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New TDWI Assessment Examines the State of Data Quality Maturity Today

Fern Halper, Ph.D., vice president and senior research director for advanced analytics at TDWI, discusses modern data quality and a new TDWI tool for assessing its maturity.

In this “Speaking of Data” podcast, Fern Halper, Ph.D., spoke about factors affecting data quality today and introduced a new tool for organizations to assess the maturity of their implementations. Halper is vice president and senior research director for advanced analytics at TDWI. [Editor’s note: Speaker quotations have been edited for length and clarity.]

For Further Reading:

Q&A: The Fundamentals of Data Quality

Why Data Quality Will Rise to the Top of Enterprise Priorities in 2024

Q&A: Why Is Data Quality So Elusive?

“With data becoming such a critical part of a business’s ability to compete, it’s no wonder there’s a growing emphasis on data quality,” Halper began. “Organizations need better and faster insights in order to succeed, and for that they need better, more enriched data sets for advanced analytics -- such as predictive analytics and machine learning.”

She explained that to do this, organizations are not only increasing the amount of traditional, structured data they’re collecting, they’re also looking for newer data types, such as unstructured text data or semistructured data from websites. Taken together, these various types of data can offer significantly more opportunities for insights, she added.

As an example, Halper mentioned the idea of an organization using notes from its call center -- typically unstructured or semistructured text data -- to analyze customer satisfaction, either with a particular product or with the company as a whole. This information can then be fed back into an analytics or machine learning routine and reveal patterns or other insights meaningful to the company.

“Regardless of the type of data or its end use,” she said, “the original data must be high quality. It must be accurate, complete, timely, trustworthy, and fit for purpose.”

One issue with this, she noted, is that the concept of what constitutes “high quality” is not always so obvious.

“For instance, what is ‘high-quality image data’? What constitutes high quality for unstructured text?” she said. “These are questions that most organizations haven’t thought about yet, given how new the data types they relate to are.” This is on top of the fact that most organizations had never really solved these questions as they related to the traditional data they were already collecting.

She said that a significant reason for releasing the Data Quality Maturity Assessment is to help assess where organizations truly stand. For example, in a recent TDWI survey, less than 50% of respondents reported being satisfied with the quality of their data.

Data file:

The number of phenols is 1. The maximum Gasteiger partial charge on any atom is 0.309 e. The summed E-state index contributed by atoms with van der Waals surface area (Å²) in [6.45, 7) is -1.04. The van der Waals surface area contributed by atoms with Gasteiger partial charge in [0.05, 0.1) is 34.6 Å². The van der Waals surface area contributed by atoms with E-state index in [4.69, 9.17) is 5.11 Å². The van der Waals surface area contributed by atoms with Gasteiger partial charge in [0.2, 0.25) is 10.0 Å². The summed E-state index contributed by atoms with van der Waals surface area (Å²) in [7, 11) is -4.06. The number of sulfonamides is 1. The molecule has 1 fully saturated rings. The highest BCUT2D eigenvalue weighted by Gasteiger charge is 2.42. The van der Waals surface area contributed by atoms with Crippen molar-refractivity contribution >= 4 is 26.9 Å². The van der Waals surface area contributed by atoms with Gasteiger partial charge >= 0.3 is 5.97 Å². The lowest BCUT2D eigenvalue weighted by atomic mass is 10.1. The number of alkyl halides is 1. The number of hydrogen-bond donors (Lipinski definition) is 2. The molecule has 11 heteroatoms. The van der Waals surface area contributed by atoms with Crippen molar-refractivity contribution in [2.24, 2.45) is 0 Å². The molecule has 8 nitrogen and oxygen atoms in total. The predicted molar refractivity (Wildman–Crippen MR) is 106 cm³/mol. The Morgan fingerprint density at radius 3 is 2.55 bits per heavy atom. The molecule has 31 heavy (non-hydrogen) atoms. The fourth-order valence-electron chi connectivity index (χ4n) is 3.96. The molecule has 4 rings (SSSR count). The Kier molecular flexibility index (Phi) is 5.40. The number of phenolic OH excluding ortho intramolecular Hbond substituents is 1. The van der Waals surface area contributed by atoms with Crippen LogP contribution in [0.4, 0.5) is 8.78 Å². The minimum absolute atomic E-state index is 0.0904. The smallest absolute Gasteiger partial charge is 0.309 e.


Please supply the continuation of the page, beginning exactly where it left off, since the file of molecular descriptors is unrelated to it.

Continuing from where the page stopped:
“Data quality touches on so many other aspects of an organization’s welfare,” Halper said. “For instance, it’s an important part of data governance -- something our research shows is often at the top of the list of priorities for data management.”

She went on to explain the five dimensions of the Data Quality Maturity Assessment model in greater detail.

  • Organizational commitment: Is there a strategy in place throughout the organization? Is there awareness? Is there funding to maintain data quality practices?

  • Roles and responsibilities: Are there people in place who are accountable for data quality? Is there training available?

  • Data quality management: What are the tools and processes in place to make sure that data is accurate, reliable, relevant, timely, and so on? What processes are in place for exposing poor-quality data and remediating it?

  • Assurance and impact: How well are data quality processes working? Is the organization actually measuring data quality?

  • Tools: What tools are in place? How advanced are they? Do they use automation or augmentation to help manage the tasks involved in data quality?

“There’s also an accompanying guide that will help make sense of the assessment questions and provide tips for how to improve in the various dimensions of the model,” she noted.

“Another thing to be on the lookout for,” Halper added, “is that we will be publishing a comprehensive ‘State of Data Quality Maturity’ report next quarter that will incorporate the results of the assessment, as well as a number of other sources.”

To see more TDWI maturity models and assessments, visit

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